As a national role model in its approach to attracting foreign direct investment (FDI), South Carolina depends on the global economy and relies on a sizable proportion of foreign corporations for its long-term economic welfare. Since the colonial days, South Carolina has had a long history of success in the global market, recognizing opportunities and creating the conditions necessary for future success. Given South Carolina’s economic reliance on FDI, it is imperative the state maintain its international status as a premier destination for foreign businesses looking to access the United States.
Evidence suggests that the global economy is trending toward a Corporate Social Responsibility (CSR) understanding of corporate societal roles and that corporations are increasingly considering a broader range of stakeholders in their decision-making. Both large and small corporations face increasing pressure from consumers, competitors, government regulators, shareholders, and the global society to act in more “socially responsible” ways. As these pressures grow, it becomes increasingly clear that it is in corporations’ long-term best interest to broaden the scope of stakeholder considerations in decision-making. This Note focuses on the manifestation of environmental sustainability in CSR—an issue especially critical to South Carolina’s leading investors, which include German and other European businesses.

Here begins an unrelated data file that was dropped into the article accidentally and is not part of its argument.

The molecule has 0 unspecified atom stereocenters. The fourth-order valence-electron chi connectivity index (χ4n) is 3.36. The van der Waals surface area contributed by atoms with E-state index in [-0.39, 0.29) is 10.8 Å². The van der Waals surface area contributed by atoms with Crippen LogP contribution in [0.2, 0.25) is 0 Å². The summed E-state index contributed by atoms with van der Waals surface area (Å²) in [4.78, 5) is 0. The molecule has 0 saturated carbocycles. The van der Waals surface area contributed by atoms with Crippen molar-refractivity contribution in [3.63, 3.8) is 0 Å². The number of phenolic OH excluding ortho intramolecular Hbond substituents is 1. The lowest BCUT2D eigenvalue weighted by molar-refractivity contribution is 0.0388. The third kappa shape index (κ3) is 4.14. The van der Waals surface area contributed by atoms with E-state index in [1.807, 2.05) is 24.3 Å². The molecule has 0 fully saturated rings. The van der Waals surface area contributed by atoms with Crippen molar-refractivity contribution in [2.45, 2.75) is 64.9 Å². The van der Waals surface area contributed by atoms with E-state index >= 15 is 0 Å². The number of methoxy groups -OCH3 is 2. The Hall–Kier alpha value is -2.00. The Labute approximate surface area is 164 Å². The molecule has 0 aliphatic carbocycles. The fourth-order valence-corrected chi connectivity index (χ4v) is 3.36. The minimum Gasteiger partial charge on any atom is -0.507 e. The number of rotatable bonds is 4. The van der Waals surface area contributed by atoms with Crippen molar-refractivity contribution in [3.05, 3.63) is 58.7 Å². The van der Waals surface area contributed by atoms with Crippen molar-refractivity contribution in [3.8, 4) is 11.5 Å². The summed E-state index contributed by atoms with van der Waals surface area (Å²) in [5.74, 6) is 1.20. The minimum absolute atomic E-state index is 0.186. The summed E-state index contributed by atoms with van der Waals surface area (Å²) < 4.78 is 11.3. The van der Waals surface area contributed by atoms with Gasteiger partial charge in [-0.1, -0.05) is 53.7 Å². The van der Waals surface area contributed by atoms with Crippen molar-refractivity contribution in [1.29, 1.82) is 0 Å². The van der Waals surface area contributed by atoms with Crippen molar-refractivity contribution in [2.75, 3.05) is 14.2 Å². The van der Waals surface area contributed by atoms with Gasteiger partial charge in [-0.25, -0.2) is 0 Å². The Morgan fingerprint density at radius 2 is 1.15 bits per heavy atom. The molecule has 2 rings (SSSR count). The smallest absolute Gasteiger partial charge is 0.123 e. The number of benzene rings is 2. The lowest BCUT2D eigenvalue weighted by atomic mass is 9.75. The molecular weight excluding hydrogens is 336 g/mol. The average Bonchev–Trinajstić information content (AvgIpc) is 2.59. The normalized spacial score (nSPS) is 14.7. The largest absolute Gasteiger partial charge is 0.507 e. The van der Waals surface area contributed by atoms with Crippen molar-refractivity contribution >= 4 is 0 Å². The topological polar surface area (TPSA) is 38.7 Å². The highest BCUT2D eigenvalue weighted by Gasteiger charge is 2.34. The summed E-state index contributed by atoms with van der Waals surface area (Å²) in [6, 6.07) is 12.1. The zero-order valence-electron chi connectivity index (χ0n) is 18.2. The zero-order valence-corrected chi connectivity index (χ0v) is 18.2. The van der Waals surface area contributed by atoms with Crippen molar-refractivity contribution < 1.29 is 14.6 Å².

In South Carolina, the relationships and infrastructure needed to continue successful inbound FDI in a changing global economy already exist. It is time for the state to recognize these trends and consider how best to incorporate them in its approach to attracting FDI. By recognizing the push toward environmentally sustainable business, South Carolina can capitalize on an opportunity to maintain and even increase its preeminence in the national inbound FDI market, ensuring a lasting, healthy state economy. To that end, this Note highlights changing global market conditions and suggests measures that South Carolina can implement to remain a premier destination for inbound FDI—positioning itself for generational success and economic development.
Part II discusses South Carolina’s strategic approach to attracting inbound FDI, including its high-level governmental support, use of various legal incentives, and implementation of statewide programs to ensure a qualified workforce capable of meeting the needs of foreign businesses. After looking at the state’s strategic approach and recognizing its success, Part III highlights the ways in which the global economy is becoming more environmentally sustainable and acknowledges the pressures placed on South Carolina’s potential investors because of that change. Finally, Part IV offers suggestions for how South Carolina can support businesses responding to global pressures and, in the process, add to its arsenal of strategic FDI recruitment tactics.